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Spring Book Question

joei salijado
Greenhorn

Joined: Sep 23, 2009
Posts: 11
Hi Craig,

Is it easy to integrate JQuery with Spring App? The app that we are working on recently needs some overhaul and the user wanted to add more 'wow' factor.

Is this discussed in some manner with your book?

Thanks!
Joe Harry
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Joined: Sep 26, 2006
Posts: 9521
    
    2

jQuery is a Javascript framework and Spring is an application framework. I hope by integration you meant using jQuery for your existing Spring based application. Any applicaion that has HTML for rendering can benefit from jQuery. It does not have to be built with Spring.


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joei salijado
Greenhorn

Joined: Sep 23, 2009
Posts: 11
Hi Joe,

I agree on all of the things you mentioned.
I think I did not elaborate much on my question..

For simple DOM manipulation, then I could do that with Jquery alone but I specifically wanted to know how Spring handles AJAX support and how to specifically connect the Spring Controllers to Jquery calls.

If this is discussed on some manner on this book then I would be very interested to have a copy of it.

I need to know how to integrate the backend framework with frontend GUI.


Thanks!
Vijitha Kumara
Bartender

Joined: Mar 24, 2008
Posts: 3855

This might be a useful read about AJAX simplification in Spring 3.0


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Joe Harry
Ranch Hand

Joined: Sep 26, 2006
Posts: 9521
    
    2

joei salijado wrote:Hi Joe,

I agree on all of the things you mentioned.
I think I did not elaborate much on my question..

For simple DOM manipulation, then I could do that with Jquery alone but I specifically wanted to know how Spring handles AJAX support and how to specifically connect the Spring Controllers to Jquery calls.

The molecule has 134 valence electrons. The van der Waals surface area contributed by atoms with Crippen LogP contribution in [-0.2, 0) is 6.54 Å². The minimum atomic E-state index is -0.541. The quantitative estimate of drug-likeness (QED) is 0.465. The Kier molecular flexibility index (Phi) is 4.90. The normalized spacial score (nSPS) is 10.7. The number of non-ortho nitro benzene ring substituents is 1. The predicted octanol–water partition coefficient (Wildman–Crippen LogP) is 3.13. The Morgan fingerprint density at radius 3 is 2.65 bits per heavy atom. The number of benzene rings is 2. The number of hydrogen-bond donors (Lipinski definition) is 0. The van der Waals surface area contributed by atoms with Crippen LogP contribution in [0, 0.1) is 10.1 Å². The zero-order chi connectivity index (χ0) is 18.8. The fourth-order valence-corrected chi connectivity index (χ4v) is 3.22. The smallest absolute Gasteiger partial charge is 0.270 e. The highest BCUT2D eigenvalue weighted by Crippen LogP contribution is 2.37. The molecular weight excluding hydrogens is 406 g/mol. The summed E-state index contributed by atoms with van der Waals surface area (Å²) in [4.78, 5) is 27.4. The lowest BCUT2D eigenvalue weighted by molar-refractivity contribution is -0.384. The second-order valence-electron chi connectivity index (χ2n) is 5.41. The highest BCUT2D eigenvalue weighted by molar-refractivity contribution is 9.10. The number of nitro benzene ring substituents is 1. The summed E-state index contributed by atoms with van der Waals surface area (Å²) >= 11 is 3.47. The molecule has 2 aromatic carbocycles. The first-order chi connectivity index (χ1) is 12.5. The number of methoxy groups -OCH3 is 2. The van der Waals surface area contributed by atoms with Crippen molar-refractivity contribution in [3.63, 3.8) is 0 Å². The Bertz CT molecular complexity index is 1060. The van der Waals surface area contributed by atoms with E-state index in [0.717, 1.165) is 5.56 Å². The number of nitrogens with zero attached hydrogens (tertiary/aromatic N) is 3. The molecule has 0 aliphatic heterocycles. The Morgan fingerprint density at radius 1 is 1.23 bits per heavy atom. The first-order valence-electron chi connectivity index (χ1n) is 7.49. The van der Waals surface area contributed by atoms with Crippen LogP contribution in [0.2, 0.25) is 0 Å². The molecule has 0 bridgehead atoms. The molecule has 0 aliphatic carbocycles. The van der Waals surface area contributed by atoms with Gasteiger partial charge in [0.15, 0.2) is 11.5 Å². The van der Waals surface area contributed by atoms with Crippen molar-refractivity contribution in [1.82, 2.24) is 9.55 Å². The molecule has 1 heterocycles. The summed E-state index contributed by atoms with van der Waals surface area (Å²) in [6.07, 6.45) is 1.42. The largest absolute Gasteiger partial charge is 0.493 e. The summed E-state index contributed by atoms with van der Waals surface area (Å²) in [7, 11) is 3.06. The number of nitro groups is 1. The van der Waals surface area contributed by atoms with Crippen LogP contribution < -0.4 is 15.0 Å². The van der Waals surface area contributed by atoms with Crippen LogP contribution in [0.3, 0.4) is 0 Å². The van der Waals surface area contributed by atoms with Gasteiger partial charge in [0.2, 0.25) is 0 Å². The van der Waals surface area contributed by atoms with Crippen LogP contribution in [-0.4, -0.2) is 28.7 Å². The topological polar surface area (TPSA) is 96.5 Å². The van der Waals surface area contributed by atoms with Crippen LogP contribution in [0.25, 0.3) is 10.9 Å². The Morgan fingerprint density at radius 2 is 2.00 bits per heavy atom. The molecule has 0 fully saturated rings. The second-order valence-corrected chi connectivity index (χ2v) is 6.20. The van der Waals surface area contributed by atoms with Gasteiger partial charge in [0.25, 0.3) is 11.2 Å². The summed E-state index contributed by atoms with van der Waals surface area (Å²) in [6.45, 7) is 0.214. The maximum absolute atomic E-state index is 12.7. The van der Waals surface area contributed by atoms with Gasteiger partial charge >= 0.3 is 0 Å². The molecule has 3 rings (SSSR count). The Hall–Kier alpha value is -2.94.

If this is discussed on some manner on this book then I would be very interested to have a copy of it.

I need to know how to integrate the backend framework with frontend GUI.


Thanks!


I use Struts backed by Spring. I never had to bother about integrating jQuery with either of them apart from the just very fact that jQuery ajax calls should be made to a specific action class inside a namespace. The rest of all what we do is just DOM manipulation and has got nothing to do with the backend.
Craig Walls
author
Ranch Hand

Joined: Sep 19, 2003
Posts: 335
    
    5

The link mentioned by Vijitha Kumara above was the first thing that came to mind when reading your question.

In short, Spring MVC controllers have traditionally been used to produce HTML output, but improvements introduced in Spring 3.0 make it even easier to write controllers that serve content in whatever format the client wants. But even then that's probably not how you should look at it...

Thinking with a RESTful mindset, controllers should serve *resources*. A resource is a *thing*...an Order, a Product, an Employee...some noun in your application. The resource that the controller serves and how it's represented are separate matters. Depending on how it's developed, the controller either returns the resource object or puts the resource into the model, but plays no direct role in deciding how it should be represented. A view resolver will decide how it's represented. Or you can use the @ResponseBody annotation along with message converters to help convert that object into XML, JSON, or whatever representation the client is asking for.

So, once the representation is settled, it is returned to the caller...whoever that may be. The caller could be another Spring application using RestTemplate to retrieve the resource. Or it could be a web browser. Or it could be some JQuery-enabled JavaScript. My point is that you don't really "hook" JQuery into Spring--but you can use JQuery to consume a resource, represented as JSON and served by a Spring MVC controller.


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